What can we learn about selling from cataract surgery?

A few years ago I had cataract surgery.  The Ophthalmologist told me he would smash up the lens in my eye, suck the fragments out, leaving me temporarily blind, and then inject a rolled-up, new, prosthetic lens, which would then unfurl and pop into place, allowing me to see again.  All done in a matter of minutes, while I was awake … watching it happen!

Then two weeks later, we would do the second eye.

AND HE WANTED TO CHARGE A FAIRLY LARGE AMOUNT OF MONEY TO DO IT!

Yet, I didn’t ask him up front what it would cost and I didn’t push back when I found out how much I would be out of pocket.  Why?

Turns out the Ophthalmologist was a master salesperson!  First, he told me this surgery would be life changing. I would stop wearing the trifocal glasses I had worn from morning to night for the past 30 years, I would have clear vision and my new lenses wouldn’t ever deteriorate.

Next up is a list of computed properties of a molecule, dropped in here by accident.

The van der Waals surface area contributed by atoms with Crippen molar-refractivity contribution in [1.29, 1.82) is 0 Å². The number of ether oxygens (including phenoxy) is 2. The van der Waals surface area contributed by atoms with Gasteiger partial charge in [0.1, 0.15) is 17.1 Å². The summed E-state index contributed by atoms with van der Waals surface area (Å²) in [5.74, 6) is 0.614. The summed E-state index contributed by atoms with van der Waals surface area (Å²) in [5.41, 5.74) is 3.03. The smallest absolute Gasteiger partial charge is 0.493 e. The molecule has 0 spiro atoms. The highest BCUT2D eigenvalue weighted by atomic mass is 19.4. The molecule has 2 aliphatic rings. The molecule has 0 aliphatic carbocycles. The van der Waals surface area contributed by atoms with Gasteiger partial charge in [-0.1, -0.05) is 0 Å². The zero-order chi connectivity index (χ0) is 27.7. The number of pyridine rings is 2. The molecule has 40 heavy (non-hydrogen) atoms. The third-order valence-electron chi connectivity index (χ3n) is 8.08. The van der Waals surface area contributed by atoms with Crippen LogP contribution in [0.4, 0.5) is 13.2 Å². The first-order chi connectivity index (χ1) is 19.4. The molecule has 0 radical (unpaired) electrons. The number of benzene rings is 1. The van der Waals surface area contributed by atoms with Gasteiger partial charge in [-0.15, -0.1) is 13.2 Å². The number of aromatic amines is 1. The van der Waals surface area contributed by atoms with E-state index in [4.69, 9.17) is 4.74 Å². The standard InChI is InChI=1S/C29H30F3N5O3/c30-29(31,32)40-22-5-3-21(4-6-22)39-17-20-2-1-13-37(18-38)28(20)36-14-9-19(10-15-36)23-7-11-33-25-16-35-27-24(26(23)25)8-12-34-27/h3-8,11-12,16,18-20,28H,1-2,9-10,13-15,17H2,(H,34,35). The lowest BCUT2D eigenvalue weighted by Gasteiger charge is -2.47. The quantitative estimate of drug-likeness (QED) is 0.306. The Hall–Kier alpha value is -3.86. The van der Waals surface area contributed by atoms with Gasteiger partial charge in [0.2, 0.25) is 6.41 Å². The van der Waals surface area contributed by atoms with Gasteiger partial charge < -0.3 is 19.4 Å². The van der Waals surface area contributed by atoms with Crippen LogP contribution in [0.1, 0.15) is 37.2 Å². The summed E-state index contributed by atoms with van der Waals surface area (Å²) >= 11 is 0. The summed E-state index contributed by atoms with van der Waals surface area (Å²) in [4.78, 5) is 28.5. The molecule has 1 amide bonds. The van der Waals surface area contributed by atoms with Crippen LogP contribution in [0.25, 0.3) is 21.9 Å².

Then he told me he does 500 of these per year and had done 5,000 in total … without a failure.

After that, he said “Do you want to know how the surgery would be done?” followed by the description I gave above.

I walked out with the surgery booked, committed to the discomfort ahead … why?

Simple, I had a greater need for the surgery than any concern about the price.  He focused on both my greatest liability (poor eyesight and glasses) and my desired outcome, effectively giving me certainty about resolving that liability.

Then he simply asked if I wanted to book it in, which I did.  Only then did he let me know how much it was going to cost. By that stage, no matter how much he said, I was going to find the money!

What if he had instead started off by saying “This surgery is quite expensive – over $5,000 per eye, but let me walk you through how it is done.” It would have been a very different discussion.

There is a principle in selling here …

You should NEVER position value in the context of price – you must ALWAYS position price in the context of value!

Menu